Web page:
In addition to plotting the polarization ellipse in the beam cross section we also plot the change in the output beam intensity along a fixed line across the beam for all the wavelengths (Figure 4). It is important to note here that the line profile of the two-lobe beam output from the fiber at the starting wavelength () has a slight asymmetry in its peak intensity, possibly due to the simultaneous presence of the fundamental fiber mode, HE_{11}. However, a closer look at the polarization ellipse map (Figure 2(d)) does not indicate the presence of vectorial topological dipole and the output beam is free of any coarse speckle structure, a strong indication that there is no measurable residual fundamental HE_{11} mode leaking into the fiber output [22]. We believe that an almost complete filtering of the HE_{11} fiber mode was achieved in our experiment via a combination of off-axis launch [12], fiber v-clamp in the output, and a slight bend in the fiber along its length, which causes a slight asymmetry in the output two-lobe intensity pattern. A plot of the line profile of the output beam as a function of wavelength emphasizes that the beam intensity variation is periodic with wavelength (inset in Figure 4), possibly due to the dispersion of the polarization correction of the vector modes contributing to the output beam from the weakly birefringent elliptic TMF. Also, as the fiber vector modes are excited by offset and skew (linearly polarized) Gaussian beam that travels along a twisted path inside the fiber, the role of transverse energy flow in the field resulting in the rotation of the instantaneous energy distribution with wavelength cannot be ruled out [23]. Also, the small modulation contrast (~100 counts) in the two-lobe intensity pattern due to wavelength scanning further emphasizes that the dispersion in the polarization correction terms is of consequence here rather than the HE_{11} mode influence [24]. Thus it is clear from our observations that both the handedness of the polarization ellipse and intensity of the output beam changes periodically as the wavelength of the input beam is increased.

It is known that graphic representation of the polarization data permit a clear insight into a complex situation where the SOP evolution is tracked as a function of the wavelength. Based on the Stokes parameters calculated for the different input wavelengths we extract necessary information to plot the evolution in the Poincaré sphere representation for both lobes of the output beam (Figure 5) [17]. For the fixed input linear polarization, scanning the input wavelength from 740 nm to 760 nm at a fixed point on the output beam, the SOP moves from REP to LEP, that is, from the bottom half of the sphere to the top half through the equator, corresponding to linear polarization state. As our wavelength scan range covers only a phase change of between the superposed vector modes, we have plotted only one half of the curve. However, proceeding with the increasing wavelength, we expect to cover the second half of the trajectory as well, which should correspond to the evolution of elliptically polarized light on a Poincaré sphere [25]. A plot of the polarization ellipse parameters ( and ) extracted from the above measurements and calculations also shows periodic behaviour with wavelength as shown in Figure 6.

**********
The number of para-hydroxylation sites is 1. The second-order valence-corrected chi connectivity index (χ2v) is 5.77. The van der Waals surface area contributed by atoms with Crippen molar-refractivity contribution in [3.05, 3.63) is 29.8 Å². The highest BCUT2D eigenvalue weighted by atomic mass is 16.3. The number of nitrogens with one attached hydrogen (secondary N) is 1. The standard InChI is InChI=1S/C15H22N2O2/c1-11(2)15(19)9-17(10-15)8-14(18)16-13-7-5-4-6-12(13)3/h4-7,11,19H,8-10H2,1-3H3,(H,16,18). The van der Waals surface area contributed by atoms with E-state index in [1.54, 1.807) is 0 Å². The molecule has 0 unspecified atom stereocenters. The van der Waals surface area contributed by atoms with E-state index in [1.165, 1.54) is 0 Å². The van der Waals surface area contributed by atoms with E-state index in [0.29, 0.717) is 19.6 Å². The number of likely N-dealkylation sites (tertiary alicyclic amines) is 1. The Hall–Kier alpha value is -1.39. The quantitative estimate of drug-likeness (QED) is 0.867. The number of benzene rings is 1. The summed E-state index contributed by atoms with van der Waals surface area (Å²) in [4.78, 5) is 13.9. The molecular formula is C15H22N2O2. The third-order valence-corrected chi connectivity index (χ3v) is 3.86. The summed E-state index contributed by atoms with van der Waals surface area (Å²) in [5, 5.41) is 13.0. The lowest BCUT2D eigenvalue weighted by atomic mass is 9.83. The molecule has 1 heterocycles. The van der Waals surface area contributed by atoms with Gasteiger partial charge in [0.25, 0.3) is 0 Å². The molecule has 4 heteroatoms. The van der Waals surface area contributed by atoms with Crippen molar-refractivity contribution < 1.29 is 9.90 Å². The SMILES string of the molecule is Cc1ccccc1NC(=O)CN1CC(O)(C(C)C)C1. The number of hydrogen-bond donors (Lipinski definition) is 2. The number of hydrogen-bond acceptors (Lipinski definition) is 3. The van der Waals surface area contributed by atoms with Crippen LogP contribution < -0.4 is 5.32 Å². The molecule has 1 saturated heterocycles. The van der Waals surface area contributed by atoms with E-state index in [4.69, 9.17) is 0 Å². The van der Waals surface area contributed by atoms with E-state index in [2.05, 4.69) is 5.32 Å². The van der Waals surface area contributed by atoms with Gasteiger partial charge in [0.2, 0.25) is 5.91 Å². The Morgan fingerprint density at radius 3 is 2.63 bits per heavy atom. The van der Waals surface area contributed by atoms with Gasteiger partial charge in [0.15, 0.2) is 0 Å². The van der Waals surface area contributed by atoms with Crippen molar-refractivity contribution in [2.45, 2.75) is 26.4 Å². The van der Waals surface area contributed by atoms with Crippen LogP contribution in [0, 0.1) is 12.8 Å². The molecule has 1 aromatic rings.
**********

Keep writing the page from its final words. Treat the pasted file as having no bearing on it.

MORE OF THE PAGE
#### 4. Conclusion

We presented here, to the best of our knowledge, a first experimental demonstration of the wavelength dependence of optical beams with polarization singularity generated using a two-mode fiber. The evolution of left elliptically polarized edge dislocation to pure right elliptically polarized edge dislocation through disclinations is achieved by tuning the input laser wavelength in steps of 1 nm. The changes in the polarization characteristics of these beams with the change in the wavelength occur through the dispersion of the propagation constant () and the polarization correction () of the vector modes excited and propagated in the fiber. Some evidence is also shown to emphasize that these changes in addition to the intensity variations of the two-lobe intensity pattern and the polarization ellipse parameters are cyclic with wavelength of the input beam. We anticipate that the work will be useful in the advancement of the applicability of the polarization singular beams, especially in polarization tweezers.

#### Acknowledgments

The authors acknowledge Department of Science and Technology (DST), Government of India for financial support for the project. V. V. G. K. Inavalli acknowledges CAS-RFSMS, UoH for research fellowship.